19. Dexmedetomidine-midazolam versus Sufentanil-midazolam for Awake Fiberoptic Nasotracheal Intubation: A Randomized Double-blind Study

    Institute of Scientific and Technical Information of China (English)

    Cheng-Wen Li; Yan-Dong Li; Hai-Tao Tian; Xian-Gang Kong; Kui Chen

    2015-01-01

    Background: Awake fiberoptic intubation (AFOI) is usually performed in the management of the predicted difficult airway.The aim of this study was to evaluate the feasibility of dexmedetomidine with midazolam (DM) and sufentanil with midazolam (SM) for sedation for awake fiberoptic nasotracheal intubation.Methods: Fifty patients with limited mouth opening scheduled for AFOI were randomly assigned to two groups (n =25 per group) by a computer-generated randomization schedule.All subjects received midazolam 0.02 mg/kg as premedication and airway topical anesthesia with a modified "spray-as-you-go" technique.Group DM received dexmedetomidine at a loading dose of 0.5 μg/kg over 10 min followed by a continuous infusion of 0.25 μg·kg-1 ·h-1, whereas Group SM received sufentanil at a loading dose of 0.2 μg/kg over 10 min followed by a continuous infusion of 0.1 μtg·kg-1·h-L As necessary, since the end of the administration of the loading dose of the study drug, an additional dose of midazolam 0.5 mg at 2-min intervals was given to achieve a modified Observers'Assessment of Alertness/Sedation of 2-3.The quality of intubation conditions and adverse events were observed.Results: The scores of ease of the AFOI procedure, patient's reaction during AFOI, coughing severity, tolerance after intubation, recall of the procedure and discomfort during the procedure were comparable in both groups (z =0.572, 0.664, 1.297, 0.467, 0.895, and 0.188, respectively, P > 0.05).Hypoxic episodes similarly occurred in the two groups, but the first partial pressure of end-tidal CO2 after intubation cwas higher in Group SM than that in Group DM (45.2 ± 4.2 mmHg vs.42.2 ± 4.3 mmHg, t =2.495, P < 0.05).Conclusions: Both dexmedetomidine and sufentanil are effective as an adjuvant forAFOI under airway topical anesthesia combined with midazolam sedation, but respiratory depression is still a potential risk in the sufentanil regimen.

  20. Dexmedetomidine-midazolam versus Sufentanil-midazolam for Awake Fiberoptic Nasotracheal Intubation: A Randomized Double-blind Study.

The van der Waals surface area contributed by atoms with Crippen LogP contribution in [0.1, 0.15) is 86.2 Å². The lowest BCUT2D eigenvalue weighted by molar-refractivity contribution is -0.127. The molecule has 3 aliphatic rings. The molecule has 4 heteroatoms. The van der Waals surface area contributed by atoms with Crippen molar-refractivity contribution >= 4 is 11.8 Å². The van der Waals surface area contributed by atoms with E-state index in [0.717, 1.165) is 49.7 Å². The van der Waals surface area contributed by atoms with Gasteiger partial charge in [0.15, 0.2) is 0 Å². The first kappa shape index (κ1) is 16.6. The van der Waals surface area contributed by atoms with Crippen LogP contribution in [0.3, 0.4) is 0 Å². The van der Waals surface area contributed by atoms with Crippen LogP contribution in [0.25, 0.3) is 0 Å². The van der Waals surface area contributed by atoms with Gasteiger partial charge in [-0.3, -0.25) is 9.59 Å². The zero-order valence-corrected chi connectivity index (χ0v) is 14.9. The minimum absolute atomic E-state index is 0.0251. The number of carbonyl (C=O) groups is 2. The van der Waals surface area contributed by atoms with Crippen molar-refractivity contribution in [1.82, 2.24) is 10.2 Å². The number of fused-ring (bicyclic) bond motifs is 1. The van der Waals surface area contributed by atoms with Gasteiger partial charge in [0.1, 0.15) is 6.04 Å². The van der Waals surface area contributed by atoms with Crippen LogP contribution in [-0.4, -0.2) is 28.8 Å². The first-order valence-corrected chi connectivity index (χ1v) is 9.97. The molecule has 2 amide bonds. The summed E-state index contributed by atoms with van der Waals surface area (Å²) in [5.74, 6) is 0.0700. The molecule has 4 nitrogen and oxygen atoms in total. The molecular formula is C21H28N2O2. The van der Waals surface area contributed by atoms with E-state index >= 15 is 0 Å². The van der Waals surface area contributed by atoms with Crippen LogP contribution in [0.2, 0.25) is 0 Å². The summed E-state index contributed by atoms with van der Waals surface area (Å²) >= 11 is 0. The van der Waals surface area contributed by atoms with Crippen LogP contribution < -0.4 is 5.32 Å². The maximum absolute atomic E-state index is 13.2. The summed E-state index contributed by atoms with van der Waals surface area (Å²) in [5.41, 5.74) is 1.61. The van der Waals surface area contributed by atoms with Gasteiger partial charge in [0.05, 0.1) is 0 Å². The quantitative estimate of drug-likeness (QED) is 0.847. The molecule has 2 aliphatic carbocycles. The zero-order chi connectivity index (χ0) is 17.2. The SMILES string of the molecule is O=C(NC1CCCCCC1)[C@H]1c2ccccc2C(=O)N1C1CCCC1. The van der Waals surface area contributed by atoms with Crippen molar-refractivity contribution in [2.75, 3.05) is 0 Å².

Science.gov (United States)

    Li, Cheng-Wen; Li, Yan-Dong; Tian, Hai-Tao; Kong, Xian-Gang; Chen, Kui

    2015-12-05

    Awake fiberoptic intubation (AFOI) is usually performed in the management of the predicted difficult airway. The aim of this study was to evaluate the feasibility of dexmedetomidine with midazolam (DM) and sufentanil with midazolam (SM) for sedation for awake fiberoptic nasotracheal intubation. Fifty patients with limited mouth opening scheduled for AFOI were randomly assigned to two groups (n = 25 per group) by a computer-generated randomization schedule. All subjects received midazolam 0.02 mg/kg as premedication and airway topical anesthesia with a modified "spray-as-you-go" technique. Group DM received dexmedetomidine at a loading dose of 0.5 μg/kg over 10 min followed by a continuous infusion of 0.25 μg·kg-1·h-1, whereas Group SM received sufentanil at a loading dose of 0.2 μg/kg over 10 min followed by a continuous infusion of 0.1 μg·kg-1·h-1. As necessary, since the end of the administration of the loading dose of the study drug, an additional dose of midazolam 0.5 mg at 2-min intervals was given to achieve a modified Observers' Assessment of Alertness/Sedation of 2-3. The quality of intubation conditions and adverse events were observed. The scores of ease of the AFOI procedure, patient's reaction during AFOI, coughing severity, tolerance after intubation, recall of the procedure and discomfort during the procedure were comparable in both groups (z = 0.572, 0.664, 1.297, 0.467, 0.895, and 0.188, respectively, P > 0.05). Hypoxic episodes similarly occurred in the two groups, but the first partial pressure of end-tidal CO2after intubation was higher in Group SM than that in Group DM (45.2 ± 4.2 mmHg vs. 42.2 ± 4.3 mmHg, t = 2.495, P midazolam sedation, but respiratory depression is still a potential risk in the sufentanil regimen.

  1. INTRATHECAL MIDAZOLAM PROLONGS THE ANALGESIC EFFECTS OF SPINAL BLOCKADE WITH LIDOCAINE FOR PERINEAL OPERATION

    Directory of Open Access Journals (Sweden)

    B. Jahangiri R. Jahangiri

    2006-09-01

    Full Text Available Intrathecal administration of midazolam has been reported to have antinociceptive action, and to be an effective analgesic agent. In this prospective double-blind study we aimed to evaluate the postoperative effects of intrathecal midazolam with lidocaine following perineal operation. Forty patients were randomly allocated to two groups: 20 patients in the control group received 2 ml of 5% heavy lidocaine plus 0.4 ml of 0.9% saline intrathecally; 20 patients in the midazolam group received 2 ml of 5% heavy lidocaine plus 0.4 ml of 0.5% midazolam. Duration of analgesia was significantly greater in the midazolam group (7  1 hours compared to the control group (1.5  0.5 hours.

  2. Comparison of Intravenous Dexmedetomidine and Midazolam for Bispectral Index-Guided Sedation During Spinal Anesthesia.

    Science.gov (United States)

    Jo, Youn Yi; Lee, Dongchul; Jung, Wol Seon; Cho, Noo Ree; Kwak, Hyun Jeong

    2016-10-04